The Last 50 Years and Counting
The Muffled Beat Becomes a Full Force Drumming...
The Ruffed Grouse Society’s roots are in the mountains. The organization, founded in the small Virginia town of Monterey, in the mountainous country near the West Virginia border, was granted a Virginia charter dated October 24, 1961 as The Ruffed Grouse Society of America.
And so the Society’s evolution began, an evolution that continues today as the Society adapts to meet its various challenges. New leadership is taking the Society ahead with new plans, new initiatives.
What the Society might accomplish in the future, however, will owe much to past investments and achievements, especially those of the last 30 years, a quarter of a century plus of building on the principles of sound science and commonsense forest management.
The Society has experienced two truly seminal years, the first 1961, the year of its inception, and the second 1977. In that first year, Bruce R. Richardson, Jr.; Seybert Beverage, an attorney; and Dixie L. Shumate set out to create an organization to help find out what was ailing ruffed grouse populations, which they saw in general decline. Richardson was the first president and last of the trio to die, passing away in April of 1994. “Judge “ Beverage, who was confined to a wheelchair, was secretary and editor of the Society’s small newsletter. Shumate was treasurer.
Ed Yates, left, banquet chairman of the Middle Tennessee RGS Chapter,
presents a photo of the house that held the first office of the Ruffed Grouse Society
to Dave Sandstrom, treasurer of the RGS National Board of Directors.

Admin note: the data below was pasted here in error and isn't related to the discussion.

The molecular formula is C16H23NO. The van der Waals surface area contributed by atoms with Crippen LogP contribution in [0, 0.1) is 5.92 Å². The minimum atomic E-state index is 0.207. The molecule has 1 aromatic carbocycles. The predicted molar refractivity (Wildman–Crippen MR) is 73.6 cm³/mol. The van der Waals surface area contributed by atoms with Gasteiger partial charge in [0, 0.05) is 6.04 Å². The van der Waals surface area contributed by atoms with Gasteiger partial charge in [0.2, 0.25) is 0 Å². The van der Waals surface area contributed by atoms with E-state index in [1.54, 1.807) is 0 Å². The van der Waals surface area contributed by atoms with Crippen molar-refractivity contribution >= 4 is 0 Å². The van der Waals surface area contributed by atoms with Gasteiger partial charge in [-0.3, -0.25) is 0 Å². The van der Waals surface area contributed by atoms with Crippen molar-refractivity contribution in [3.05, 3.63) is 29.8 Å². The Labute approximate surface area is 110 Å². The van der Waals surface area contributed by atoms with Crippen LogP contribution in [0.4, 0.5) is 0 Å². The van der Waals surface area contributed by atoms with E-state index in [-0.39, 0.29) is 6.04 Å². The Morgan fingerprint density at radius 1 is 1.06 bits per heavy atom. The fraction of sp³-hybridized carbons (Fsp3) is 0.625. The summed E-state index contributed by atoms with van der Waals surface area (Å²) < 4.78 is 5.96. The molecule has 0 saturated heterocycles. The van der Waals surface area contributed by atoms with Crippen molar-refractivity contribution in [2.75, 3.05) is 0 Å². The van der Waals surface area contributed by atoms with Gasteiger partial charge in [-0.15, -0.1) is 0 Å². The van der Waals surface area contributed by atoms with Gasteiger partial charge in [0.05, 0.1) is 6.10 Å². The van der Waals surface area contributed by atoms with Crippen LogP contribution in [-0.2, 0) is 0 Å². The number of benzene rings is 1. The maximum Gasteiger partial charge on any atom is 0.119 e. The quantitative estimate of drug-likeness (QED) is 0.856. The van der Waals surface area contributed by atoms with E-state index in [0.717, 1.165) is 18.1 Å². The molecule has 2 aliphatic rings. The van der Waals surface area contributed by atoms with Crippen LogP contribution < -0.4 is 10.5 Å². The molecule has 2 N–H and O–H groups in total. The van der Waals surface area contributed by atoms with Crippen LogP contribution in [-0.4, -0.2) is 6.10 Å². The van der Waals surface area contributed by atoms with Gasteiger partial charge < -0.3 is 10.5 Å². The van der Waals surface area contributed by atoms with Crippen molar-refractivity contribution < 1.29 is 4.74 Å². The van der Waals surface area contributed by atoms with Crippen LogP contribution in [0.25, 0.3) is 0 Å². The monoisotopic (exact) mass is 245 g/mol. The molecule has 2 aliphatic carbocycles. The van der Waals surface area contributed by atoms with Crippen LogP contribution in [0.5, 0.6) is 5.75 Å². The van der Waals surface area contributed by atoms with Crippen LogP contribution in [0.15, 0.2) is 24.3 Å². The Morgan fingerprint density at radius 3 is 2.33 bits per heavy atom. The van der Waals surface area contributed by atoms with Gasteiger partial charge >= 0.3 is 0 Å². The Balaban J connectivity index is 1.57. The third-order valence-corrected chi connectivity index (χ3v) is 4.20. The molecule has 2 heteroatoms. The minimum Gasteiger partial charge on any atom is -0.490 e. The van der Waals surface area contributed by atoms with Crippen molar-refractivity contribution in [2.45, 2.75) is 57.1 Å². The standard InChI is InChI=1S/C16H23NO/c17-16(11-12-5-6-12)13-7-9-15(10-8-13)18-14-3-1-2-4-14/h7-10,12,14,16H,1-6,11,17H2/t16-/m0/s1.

Dr. John Beverage of Nashville, Tennessee gave the photo to Yates.
Dr. Beverage is the brother of the late Seybert Beverage, one of the founders of the Ruffed Grouse Society.
The Beverage home, on Spruce Street in Monterey, Virginia, was where
wheelchair-bound Seybert Beverage conducted his law practice.
As an attorney, he played a key role in the inception of the organization
and later was editor of the Society’s first newsletter, which he put together in his home office.
Sixteen years later, in 1977, the organization found itself at a crossroads. The Society’s leaders, dissatisfied with the pace of progress up until then decided to dramatically revamp the organization. What followed was a revitalization, and over the next 30 plus years RGS laid out a comprehensive campaign to bring the cause of forest wildlife to the forefront of the conservation movement.
It was in 1977 when The Ruffed Grouse Society of North America, as it was called since mid-1971, shortened its name to The Ruffed Grouse Society and got its second wind. Following the reorganization, from 1978 through 1981 the annual growth rate of the Society approached 64 percent. Within that time period, income totaled approximately $720,000, nearly twice the income raised in RGS’ first 17 years.
Use the following links to read about the history of RGS through the decades.
More than 30 years after the 1977 restructuring that ushered in a new era, RGS fills a unique niche in the conservation world. No other organization dedicates itself to the improvement of forest wildlife habitat, and does so by actively seeking partnerships with those who have primary responsibility for the forests. At the core of the Society’s philosophy is that forests can be managed by science-based methods that benefit both the forests and the wildlife species that live within them.
Passing the half-century mark in 2011, and with the last 30 plus years a time of the Ruffed Grouse Society’s growing in complexity to meet the mounting challenges of forest wildlife habitat conservation, there have been remarkable changes. But what hasn’t changed is the attitude that started the whole thing.
“For all of us, it was a labor of love,” said Bruce Richardson, RGS’ first president, many years ago.
It remains so today.
Rev. February 20, 2012